ORDER DENYING PETITION
Rene Harris filed an original petition for a writ of mandamus or prohibition challenging a district court order denying a pretrial petition for a writ of habeas corpus.
A grand jury indicted Harris on charges of conspiracy to commit murder, attempted murder with the use of a deadly weapon, battery with the use of a deadly weapon resulting in substantial bodily harm, and child abuse, neglect, or endangerment. The State alleged that Harris shot his brother, Michael Harris (Michael), in the back with a shotgun in front of Michael's minor child. The State failed to provide Harris with a Marcum notice prior to the grand jury returning a true bill and the State's filing of the indictment, but it later gave him notice of the proceedings and an opportunity to testify before the grand jury, to which Harris failed to respond. Harris later filed a petition for a writ of habeas corpus with the district court requesting that it dismiss the indictment, alleging that the State failed to (1) provide him adequate notice of the grand-jury proceedings and his right to testify, (2) provide the district court with a good-faith explanation for that failure, (3) correctly instruct the grand jury on the child-abuse charge, and (4) present sufficient evidence to support the indictment on that charge. The district court denied the petition, and Harris now challenges that decision by way of a petition for a writ of mandamus, asserting largely the same arguments he advanced below and requesting that this court direct the district court to dismiss the indictment. However, we must first decide whether to consider Harris' petition.
We do not recount the facts except as necessary to our disposition.
We construe Harris' petition as one seeking a writ of mandamus because "he has not asserted a claim that challenges the district court's jurisdiction" as required for a writ of prohibition. Clay v. Eighth Judicial Dist. Court, 129 Nev. 445, 450 n.1, 305 P.3d 898, 901 n.1 (2013) (construing a similar petition solely as one for a writ of mandamus); see also NRS 34.320 (providing that a writ of prohibition is available to stop proceedings that are without or in excess of the district court's jurisdiction).
"A writ of mandamus may issue to compel the performance of an act that the law requires as a duty resulting from an office, trust or station, or to control an arbitrary or capricious exercise of discretion." Clay, 129 Nev. at 449, 305 P.3d at 901 (citation and internal quotation marks omitted). Such a writ is an extraordinary remedy, and whether to consider a petition seeking it is within this court's discretion. Id. at 450, 305 P.3d at 901. Generally, this court will issue such a writ only "if the petitioner has [no] plain, speedy, and adequate remedy in the ordinary course of the law." Id. at 449, 305 P.3d at 901 (citing NRS 34.170). Though issues like those raised in the instant petition "can be reviewed on direct appeal," the Nevada Supreme Court has held that "a writ of mandamus is an appropriate remedy for violations of grand-jury procedures" because errors in such proceedings are "likely to be harmless after a conviction." Id. at 450, 305 P.3d at 901 (alterations and internal quotation marks omitted). Accordingly, we reach most of the issues Harris raises.
Nevada's appellate courts generally decline to consider writ petitions challenging probable-cause determinations in grand-jury proceedings. Clay, 129 Nev. at 450 n.2, 305 P.3d at 902 n.2 (citing Kussman v. Eighth Judicial Dist. Court, 96 Nev. 544, 546, 612 P.2d 679, 680 (1980) (noting that the Legislature "has expressed its disapproval of our pretrial review of a probable cause determination denying habeas relief")). Accordingly, we decline to consider Harris' argument that the State failed to present sufficient evidence to the grand jury to support the child-abuse charge.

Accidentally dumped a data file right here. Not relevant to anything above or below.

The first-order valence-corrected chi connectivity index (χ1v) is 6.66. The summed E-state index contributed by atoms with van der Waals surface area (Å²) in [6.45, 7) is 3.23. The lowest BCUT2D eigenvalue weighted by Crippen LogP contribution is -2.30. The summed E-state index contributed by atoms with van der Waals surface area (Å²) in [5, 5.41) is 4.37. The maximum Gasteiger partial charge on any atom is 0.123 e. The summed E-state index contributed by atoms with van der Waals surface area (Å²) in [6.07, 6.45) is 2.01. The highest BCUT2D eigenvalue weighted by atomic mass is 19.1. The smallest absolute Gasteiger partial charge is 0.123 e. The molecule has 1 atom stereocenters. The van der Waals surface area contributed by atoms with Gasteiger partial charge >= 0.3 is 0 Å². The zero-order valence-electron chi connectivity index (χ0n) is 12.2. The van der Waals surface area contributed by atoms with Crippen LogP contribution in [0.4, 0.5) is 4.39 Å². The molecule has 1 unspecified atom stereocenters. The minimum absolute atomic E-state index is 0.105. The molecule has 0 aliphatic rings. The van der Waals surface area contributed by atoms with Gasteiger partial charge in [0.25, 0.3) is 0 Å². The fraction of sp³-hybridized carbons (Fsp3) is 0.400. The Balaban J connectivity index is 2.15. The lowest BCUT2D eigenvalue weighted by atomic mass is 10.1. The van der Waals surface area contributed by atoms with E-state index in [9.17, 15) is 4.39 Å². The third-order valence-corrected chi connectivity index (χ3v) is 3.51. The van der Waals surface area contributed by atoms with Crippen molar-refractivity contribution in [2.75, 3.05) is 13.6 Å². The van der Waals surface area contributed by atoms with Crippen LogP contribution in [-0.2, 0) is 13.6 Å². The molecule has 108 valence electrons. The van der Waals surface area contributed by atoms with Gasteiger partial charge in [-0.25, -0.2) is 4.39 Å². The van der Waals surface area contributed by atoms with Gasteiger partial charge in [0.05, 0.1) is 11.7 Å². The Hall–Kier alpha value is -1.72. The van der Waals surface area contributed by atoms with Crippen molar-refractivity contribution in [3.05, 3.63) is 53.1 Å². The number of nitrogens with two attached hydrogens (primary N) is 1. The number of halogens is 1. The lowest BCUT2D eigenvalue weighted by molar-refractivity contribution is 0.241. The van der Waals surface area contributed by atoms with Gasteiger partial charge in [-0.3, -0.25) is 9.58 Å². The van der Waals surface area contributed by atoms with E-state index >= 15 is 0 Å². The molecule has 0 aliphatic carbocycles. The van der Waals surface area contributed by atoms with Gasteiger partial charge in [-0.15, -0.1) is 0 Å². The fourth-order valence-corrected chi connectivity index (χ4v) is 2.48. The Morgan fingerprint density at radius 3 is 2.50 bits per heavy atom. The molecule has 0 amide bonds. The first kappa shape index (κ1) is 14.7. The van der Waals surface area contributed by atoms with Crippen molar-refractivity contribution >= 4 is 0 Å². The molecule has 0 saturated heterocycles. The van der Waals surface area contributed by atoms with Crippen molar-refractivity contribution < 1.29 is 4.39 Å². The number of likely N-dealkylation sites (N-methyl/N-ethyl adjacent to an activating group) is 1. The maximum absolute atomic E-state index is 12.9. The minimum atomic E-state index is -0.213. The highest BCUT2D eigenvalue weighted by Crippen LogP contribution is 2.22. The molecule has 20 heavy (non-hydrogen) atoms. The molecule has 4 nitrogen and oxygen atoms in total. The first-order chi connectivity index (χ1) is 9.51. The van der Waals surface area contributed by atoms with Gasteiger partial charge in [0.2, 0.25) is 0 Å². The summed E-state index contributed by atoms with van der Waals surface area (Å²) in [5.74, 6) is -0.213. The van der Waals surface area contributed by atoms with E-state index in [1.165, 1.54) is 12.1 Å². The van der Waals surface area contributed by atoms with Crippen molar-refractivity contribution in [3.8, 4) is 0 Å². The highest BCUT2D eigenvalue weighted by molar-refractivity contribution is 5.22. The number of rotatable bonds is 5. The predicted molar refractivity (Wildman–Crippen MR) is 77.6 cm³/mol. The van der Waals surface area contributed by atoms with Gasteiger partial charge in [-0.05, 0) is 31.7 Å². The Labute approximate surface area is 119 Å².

First, we consider whether the district court should have dismissed the indictment on grounds that the State failed to provide Harris with a timely Marcum notice and to provide a good-faith explanation for doing so. Harris argues that these failures prejudiced him because he was unable to testify at the time the grand jury originally considered the case and returned a true bill. While the State concedes that it failed to provide a timely Marcum notice, it argues that it nevertheless cured that failure under the remedial provision of NRS 172.241(5) by providing Harris an opportunity to testify after the fact. We agree with the State.
NRS 172.241(1) provides that a person for whom a district attorney intends to seek an indictment "may testify before the grand jury if the person requests to do so and executes a valid waiver in writing of the person's constitutional privilege against self-incrimination." Further, NRS 172.241(2) states that a district attorney or a peace officer shall serve reasonable notice on such a person or his or her attorney informing the person of his or her right to testify and providing him or her with at least five judicial days to submit a request to do so, "unless the court determines that adequate cause exists to withhold notice." NRS 172.241(2)(a). However, NRS 172.241(5) provides that if the State gives inadequate notice, "the person must be given the opportunity to testify before the grand jury," and if the person so testifies, "the grand jury must be instructed to deliberate again on all the charges contained in the indictment following such testimony."
NRS 172.241(3) and (4) govern the procedures surrounding a district attorney's request to the court to withhold notice outright for adequate cause. However, these sections do not apply in the instant matter. The district court found that the State failed to give adequate notice, but then shortly after committing the error cured it. Accordingly, there was no intent from the State to outright deny Harris notice of his right to testify; the State merely failed to provide adequate notice in the first instance and then corrected its error. --------